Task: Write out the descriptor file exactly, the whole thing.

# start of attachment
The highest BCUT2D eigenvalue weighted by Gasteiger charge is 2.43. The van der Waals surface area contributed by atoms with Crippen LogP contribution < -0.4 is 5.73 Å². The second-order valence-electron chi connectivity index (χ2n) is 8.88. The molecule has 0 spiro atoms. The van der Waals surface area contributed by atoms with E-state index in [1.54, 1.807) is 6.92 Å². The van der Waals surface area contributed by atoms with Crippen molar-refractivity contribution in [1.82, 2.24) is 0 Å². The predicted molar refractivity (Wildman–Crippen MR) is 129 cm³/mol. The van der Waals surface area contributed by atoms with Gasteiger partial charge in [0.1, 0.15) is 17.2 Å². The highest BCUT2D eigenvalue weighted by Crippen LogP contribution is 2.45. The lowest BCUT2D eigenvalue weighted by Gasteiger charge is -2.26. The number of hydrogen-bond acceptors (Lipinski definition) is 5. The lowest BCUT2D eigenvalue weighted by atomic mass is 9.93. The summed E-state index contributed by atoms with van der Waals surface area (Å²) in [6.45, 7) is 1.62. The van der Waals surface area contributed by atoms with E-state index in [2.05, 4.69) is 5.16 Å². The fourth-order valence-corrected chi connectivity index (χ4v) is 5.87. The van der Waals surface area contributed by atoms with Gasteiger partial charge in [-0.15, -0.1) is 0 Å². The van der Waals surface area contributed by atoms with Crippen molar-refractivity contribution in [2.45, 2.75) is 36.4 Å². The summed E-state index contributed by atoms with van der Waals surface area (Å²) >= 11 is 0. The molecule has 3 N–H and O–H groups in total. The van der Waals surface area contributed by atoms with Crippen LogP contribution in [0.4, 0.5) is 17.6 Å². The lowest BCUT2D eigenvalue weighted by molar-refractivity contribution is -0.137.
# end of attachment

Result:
The highest BCUT2D eigenvalue weighted by Gasteiger charge is 2.43. The van der Waals surface area contributed by atoms with Crippen LogP contribution < -0.4 is 5.73 Å². The second-order valence-electron chi connectivity index (χ2n) is 8.88. The molecule has 0 spiro atoms. The van der Waals surface area contributed by atoms with E-state index in [1.54, 1.807) is 6.92 Å². The van der Waals surface area contributed by atoms with Crippen molar-refractivity contribution in [1.82, 2.24) is 0 Å². The predicted molar refractivity (Wildman–Crippen MR) is 129 cm³/mol. The van der Waals surface area contributed by atoms with Gasteiger partial charge in [0.1, 0.15) is 17.2 Å². The highest BCUT2D eigenvalue weighted by Crippen LogP contribution is 2.45. The lowest BCUT2D eigenvalue weighted by Gasteiger charge is -2.26. The number of hydrogen-bond acceptors (Lipinski definition) is 5. The lowest BCUT2D eigenvalue weighted by atomic mass is 9.93. The summed E-state index contributed by atoms with van der Waals surface area (Å²) in [6.45, 7) is 1.62. The van der Waals surface area contributed by atoms with E-state index in [2.05, 4.69) is 5.16 Å². The fourth-order valence-corrected chi connectivity index (χ4v) is 5.87. The van der Waals surface area contributed by atoms with Gasteiger partial charge in [-0.15, -0.1) is 0 Å². The van der Waals surface area contributed by atoms with Crippen molar-refractivity contribution in [2.45, 2.75) is 36.4 Å². The summed E-state index contributed by atoms with van der Waals surface area (Å²) >= 11 is 0. The molecule has 3 N–H and O–H groups in total. The van der Waals surface area contributed by atoms with Crippen LogP contribution in [0.4, 0.5) is 17.6 Å². The lowest BCUT2D eigenvalue weighted by molar-refractivity contribution is -0.137.